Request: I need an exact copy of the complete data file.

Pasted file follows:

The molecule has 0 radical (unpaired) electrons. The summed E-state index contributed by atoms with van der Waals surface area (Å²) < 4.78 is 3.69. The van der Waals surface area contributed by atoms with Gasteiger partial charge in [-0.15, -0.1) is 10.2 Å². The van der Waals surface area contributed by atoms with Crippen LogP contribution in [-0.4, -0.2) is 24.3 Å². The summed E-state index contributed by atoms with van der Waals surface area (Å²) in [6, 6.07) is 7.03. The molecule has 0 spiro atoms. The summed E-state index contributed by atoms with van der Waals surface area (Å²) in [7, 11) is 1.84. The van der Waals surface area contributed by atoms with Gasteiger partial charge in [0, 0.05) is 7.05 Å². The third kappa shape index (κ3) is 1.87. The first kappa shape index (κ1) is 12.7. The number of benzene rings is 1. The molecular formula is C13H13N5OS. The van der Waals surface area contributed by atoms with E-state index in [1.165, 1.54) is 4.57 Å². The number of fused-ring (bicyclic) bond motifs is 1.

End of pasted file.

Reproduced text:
The molecule has 0 radical (unpaired) electrons. The summed E-state index contributed by atoms with van der Waals surface area (Å²) < 4.78 is 3.69. The van der Waals surface area contributed by atoms with Gasteiger partial charge in [-0.15, -0.1) is 10.2 Å². The van der Waals surface area contributed by atoms with Crippen LogP contribution in [-0.4, -0.2) is 24.3 Å². The summed E-state index contributed by atoms with van der Waals surface area (Å²) in [6, 6.07) is 7.03. The molecule has 0 spiro atoms. The summed E-state index contributed by atoms with van der Waals surface area (Å²) in [7, 11) is 1.84. The van der Waals surface area contributed by atoms with Gasteiger partial charge in [0, 0.05) is 7.05 Å². The third kappa shape index (κ3) is 1.87. The first kappa shape index (κ1) is 12.7. The number of benzene rings is 1. The molecular formula is C13H13N5OS. The van der Waals surface area contributed by atoms with E-state index in [1.165, 1.54) is 4.57 Å². The number of fused-ring (bicyclic) bond motifs is 1.